The Romantic expressiveness and emotional peaks of Rachmaninov’s Cello Sonata made their usual mark, and if occasionally Isserlis’ middle register didn’t quite project through the texture, then once again Melnikov’s precision and purity proved a good partner for Isserlis’ more indulgent and ardent lyricism.  But, just as the duo had constructed a programme designed to surprise and provoke reflection, so there were some unexpected touches in this perennial favourite too.   A sad dreaminess imbued the Lento and there was a slight but telling delay, as the final high D of the cello’s meno mosso climb hovered in the silence, before Melnikov plunged into the Allegro moderato, the tempo of which was steady but persuasively flexible – as with the rubato which swayed the piano’s second subject.  Always there was a sense of building, journeying, discovering until Melnikov’s stabbing motif planted a firm full-stop.

I felt a much greater spirit of conflict in the Allegro scherzando than is sometimes the case, with the restless unease of the piano increasingly fuelled by anger and doing battle with the cello’s more elegiac utterances.  Each idea seemed at times to be on the cusp of triumph, before the work closed in an uneasy truce.  I found Isserlis’ vibrato rather too excessive and wide in the Andante, but I liked the way the warmer, firmer tone of the recapitulated melody created a sense of growth and assurance.  There was a heroic spring in Melnikov’s step at the start of the finale, the weak beat accents stamping defiantly, but rhythmic freedom again enriched the cello’s Moderato song and when it was reprised an octave higher it was further ‘lifted’ by the piano’s sparkling triplet cascades.  The central Meno mosso episode was surprisingly serious and pensive, but the piano’s pounding cadential octaves proved a propulsive springboard into the recapitulation in which a marvellous sense of freedom prevailed.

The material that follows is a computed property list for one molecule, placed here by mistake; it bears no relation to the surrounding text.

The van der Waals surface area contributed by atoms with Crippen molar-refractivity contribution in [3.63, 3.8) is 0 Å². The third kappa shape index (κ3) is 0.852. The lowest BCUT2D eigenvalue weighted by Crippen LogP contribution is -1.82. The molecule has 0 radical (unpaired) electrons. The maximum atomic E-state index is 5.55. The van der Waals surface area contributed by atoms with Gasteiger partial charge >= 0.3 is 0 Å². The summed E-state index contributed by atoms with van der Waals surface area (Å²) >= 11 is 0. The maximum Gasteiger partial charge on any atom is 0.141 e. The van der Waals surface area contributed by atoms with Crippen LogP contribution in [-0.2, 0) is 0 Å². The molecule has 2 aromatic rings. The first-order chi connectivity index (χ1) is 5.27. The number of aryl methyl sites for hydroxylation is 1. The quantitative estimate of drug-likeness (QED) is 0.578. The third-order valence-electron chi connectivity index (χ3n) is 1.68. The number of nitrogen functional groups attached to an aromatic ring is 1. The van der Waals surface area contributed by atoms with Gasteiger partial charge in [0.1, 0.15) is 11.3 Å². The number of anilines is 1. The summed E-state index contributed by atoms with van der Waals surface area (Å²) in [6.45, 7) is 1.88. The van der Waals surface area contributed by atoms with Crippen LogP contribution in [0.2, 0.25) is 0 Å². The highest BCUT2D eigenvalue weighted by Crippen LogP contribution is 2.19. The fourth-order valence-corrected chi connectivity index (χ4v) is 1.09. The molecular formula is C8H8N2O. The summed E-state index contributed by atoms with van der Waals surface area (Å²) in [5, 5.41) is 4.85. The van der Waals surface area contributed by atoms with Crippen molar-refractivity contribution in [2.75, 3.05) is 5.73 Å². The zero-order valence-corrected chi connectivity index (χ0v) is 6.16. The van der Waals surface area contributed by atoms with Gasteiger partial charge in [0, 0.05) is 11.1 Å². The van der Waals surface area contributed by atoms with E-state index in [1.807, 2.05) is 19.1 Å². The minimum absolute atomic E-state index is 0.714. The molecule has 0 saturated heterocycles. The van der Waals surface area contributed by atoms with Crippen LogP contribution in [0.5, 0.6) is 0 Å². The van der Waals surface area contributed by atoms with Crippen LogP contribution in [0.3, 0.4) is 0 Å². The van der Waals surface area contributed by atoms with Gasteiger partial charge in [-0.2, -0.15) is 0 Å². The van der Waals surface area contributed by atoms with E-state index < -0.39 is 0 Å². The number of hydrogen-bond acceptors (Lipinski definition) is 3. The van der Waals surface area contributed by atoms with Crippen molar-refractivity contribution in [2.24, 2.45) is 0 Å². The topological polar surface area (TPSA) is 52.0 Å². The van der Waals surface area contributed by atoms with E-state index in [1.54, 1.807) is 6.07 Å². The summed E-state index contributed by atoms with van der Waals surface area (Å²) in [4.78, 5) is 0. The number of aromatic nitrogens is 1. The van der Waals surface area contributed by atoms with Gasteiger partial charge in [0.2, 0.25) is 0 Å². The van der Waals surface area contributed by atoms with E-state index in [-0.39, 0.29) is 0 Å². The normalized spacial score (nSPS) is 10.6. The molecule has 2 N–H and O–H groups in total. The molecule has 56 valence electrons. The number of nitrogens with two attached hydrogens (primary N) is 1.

This was a generous concert before a full audience at Wigmore Hall, but we were offered further food for thought in the form of Scriabin’s Romance for cello (originally horn) and piano.

Claire Seymour

Leave a Comment